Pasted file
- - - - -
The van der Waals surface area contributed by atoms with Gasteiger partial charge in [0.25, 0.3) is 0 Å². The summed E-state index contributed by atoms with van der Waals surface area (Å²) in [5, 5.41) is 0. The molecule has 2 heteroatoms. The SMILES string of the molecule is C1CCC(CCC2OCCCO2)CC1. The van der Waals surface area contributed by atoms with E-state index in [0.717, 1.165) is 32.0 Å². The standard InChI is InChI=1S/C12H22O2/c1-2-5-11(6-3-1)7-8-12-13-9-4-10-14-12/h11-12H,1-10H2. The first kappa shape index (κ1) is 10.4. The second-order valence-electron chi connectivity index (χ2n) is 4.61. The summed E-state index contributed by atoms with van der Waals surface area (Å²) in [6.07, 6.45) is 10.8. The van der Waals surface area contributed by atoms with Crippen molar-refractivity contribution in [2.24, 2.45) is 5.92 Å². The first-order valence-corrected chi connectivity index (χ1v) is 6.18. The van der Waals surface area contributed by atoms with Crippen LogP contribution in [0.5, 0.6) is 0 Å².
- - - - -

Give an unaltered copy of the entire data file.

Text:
The van der Waals surface area contributed by atoms with Gasteiger partial charge in [0.25, 0.3) is 0 Å². The summed E-state index contributed by atoms with van der Waals surface area (Å²) in [5, 5.41) is 0. The molecule has 2 heteroatoms. The SMILES string of the molecule is C1CCC(CCC2OCCCO2)CC1. The van der Waals surface area contributed by atoms with E-state index in [0.717, 1.165) is 32.0 Å². The standard InChI is InChI=1S/C12H22O2/c1-2-5-11(6-3-1)7-8-12-13-9-4-10-14-12/h11-12H,1-10H2. The first kappa shape index (κ1) is 10.4. The second-order valence-electron chi connectivity index (χ2n) is 4.61. The summed E-state index contributed by atoms with van der Waals surface area (Å²) in [6.07, 6.45) is 10.8. The van der Waals surface area contributed by atoms with Crippen molar-refractivity contribution in [2.24, 2.45) is 5.92 Å². The first-order valence-corrected chi connectivity index (χ1v) is 6.18. The van der Waals surface area contributed by atoms with Crippen LogP contribution in [0.5, 0.6) is 0 Å².